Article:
EU Commissioner Deems Hungarian Media Law 'Unsatisfactory'
Hungary's controversial new media law might not meet the EU standards, according to an initial assessment.
"There are specific points on which the media law does not appear at first sight to be satisfactory," EU Digital Affairs Commissioner Neelie Kroes stated before MEPs late Monday.
Since the assessment was initial, she did not go into further details.
Hungary's the new media law, which came into force at the beginning of 2011, would allow radio and television stations to be fined up to EUR 730 000 (USD 975 000) for going against "public interest, public morals and order", or for broadcasting "partial information", with insufficient clarification on what constitutes an infringement of the law, according to local media sources.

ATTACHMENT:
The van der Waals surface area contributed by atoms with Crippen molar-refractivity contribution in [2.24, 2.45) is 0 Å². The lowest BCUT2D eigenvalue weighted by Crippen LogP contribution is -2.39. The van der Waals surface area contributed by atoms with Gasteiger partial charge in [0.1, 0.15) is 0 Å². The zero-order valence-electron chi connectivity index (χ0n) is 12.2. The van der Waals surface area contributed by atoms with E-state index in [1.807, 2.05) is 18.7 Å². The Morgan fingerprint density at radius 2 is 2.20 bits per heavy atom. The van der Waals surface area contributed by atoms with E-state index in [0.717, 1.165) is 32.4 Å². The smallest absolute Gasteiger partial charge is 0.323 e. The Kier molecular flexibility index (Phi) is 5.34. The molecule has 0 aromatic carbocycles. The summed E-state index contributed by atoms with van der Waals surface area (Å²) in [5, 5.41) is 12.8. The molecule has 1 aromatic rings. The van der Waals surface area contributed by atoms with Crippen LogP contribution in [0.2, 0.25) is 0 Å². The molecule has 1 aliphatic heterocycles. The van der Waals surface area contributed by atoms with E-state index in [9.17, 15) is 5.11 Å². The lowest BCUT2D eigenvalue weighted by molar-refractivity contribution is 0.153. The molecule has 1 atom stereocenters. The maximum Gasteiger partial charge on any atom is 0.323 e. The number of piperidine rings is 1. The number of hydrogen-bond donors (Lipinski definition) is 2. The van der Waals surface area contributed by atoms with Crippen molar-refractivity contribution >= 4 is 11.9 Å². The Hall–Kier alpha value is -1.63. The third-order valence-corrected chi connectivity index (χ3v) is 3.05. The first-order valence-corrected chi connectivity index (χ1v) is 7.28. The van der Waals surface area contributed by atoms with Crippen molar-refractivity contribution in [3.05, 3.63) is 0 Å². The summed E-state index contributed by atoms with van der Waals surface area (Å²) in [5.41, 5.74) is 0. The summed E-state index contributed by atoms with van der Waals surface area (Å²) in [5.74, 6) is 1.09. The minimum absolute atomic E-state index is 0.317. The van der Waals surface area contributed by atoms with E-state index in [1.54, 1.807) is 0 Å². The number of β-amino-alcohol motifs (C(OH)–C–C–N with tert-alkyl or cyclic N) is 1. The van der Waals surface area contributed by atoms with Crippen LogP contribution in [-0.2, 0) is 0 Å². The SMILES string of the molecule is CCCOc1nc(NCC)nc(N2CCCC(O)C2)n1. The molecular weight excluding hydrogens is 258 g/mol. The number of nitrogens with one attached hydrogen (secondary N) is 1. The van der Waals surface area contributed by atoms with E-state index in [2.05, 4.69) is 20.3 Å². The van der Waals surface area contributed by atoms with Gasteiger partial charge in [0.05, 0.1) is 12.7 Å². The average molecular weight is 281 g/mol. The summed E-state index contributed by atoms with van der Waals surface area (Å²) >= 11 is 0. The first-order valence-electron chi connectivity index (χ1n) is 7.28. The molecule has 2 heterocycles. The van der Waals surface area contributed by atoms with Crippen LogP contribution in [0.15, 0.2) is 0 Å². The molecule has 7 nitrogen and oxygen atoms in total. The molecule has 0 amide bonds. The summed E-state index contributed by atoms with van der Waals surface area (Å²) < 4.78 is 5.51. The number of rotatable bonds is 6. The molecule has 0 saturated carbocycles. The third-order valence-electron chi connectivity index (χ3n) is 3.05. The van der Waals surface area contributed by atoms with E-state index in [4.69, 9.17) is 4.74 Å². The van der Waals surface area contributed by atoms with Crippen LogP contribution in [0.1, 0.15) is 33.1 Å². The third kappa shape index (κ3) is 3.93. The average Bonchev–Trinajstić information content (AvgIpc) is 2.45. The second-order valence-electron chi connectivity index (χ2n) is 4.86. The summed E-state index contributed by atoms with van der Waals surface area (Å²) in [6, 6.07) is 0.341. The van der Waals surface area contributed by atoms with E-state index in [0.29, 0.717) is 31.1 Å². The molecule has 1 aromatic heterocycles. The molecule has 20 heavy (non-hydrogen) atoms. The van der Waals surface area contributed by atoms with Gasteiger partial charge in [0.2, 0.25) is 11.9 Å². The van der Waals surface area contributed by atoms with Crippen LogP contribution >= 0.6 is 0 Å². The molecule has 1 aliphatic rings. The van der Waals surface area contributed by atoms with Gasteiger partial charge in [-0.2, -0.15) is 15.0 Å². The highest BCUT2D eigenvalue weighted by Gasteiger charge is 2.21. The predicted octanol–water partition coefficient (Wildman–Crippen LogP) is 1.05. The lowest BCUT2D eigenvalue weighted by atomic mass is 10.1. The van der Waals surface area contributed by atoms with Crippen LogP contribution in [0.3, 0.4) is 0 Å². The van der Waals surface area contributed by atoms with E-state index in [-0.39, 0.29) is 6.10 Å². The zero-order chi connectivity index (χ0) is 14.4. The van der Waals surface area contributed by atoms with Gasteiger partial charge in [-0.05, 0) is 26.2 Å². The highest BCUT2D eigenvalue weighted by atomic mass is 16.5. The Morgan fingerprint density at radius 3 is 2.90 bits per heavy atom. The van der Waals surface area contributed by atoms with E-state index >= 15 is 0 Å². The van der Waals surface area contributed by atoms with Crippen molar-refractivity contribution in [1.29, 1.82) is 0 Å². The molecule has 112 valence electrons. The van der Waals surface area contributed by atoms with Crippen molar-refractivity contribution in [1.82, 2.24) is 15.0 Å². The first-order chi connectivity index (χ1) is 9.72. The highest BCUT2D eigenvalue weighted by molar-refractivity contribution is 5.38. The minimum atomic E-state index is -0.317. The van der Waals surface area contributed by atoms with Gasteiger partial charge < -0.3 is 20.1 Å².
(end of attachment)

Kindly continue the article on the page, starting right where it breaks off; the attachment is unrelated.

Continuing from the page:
There are concerns it will be used against media critical of Prime Minister Viktor Orban's centre-right government, and the law has come under international criticism.
Hungary has been up for a tough start of its EU Presidency, as it was was pressured by members of the European Peoples' Party last Thursday to abolish its new citizenship law which increases the rights of the Hungarian minorities abroad. According to this law, citizens of bordering nations can apply for and receive a Hungarian passport, if they can prove they are Hungarian descendants.
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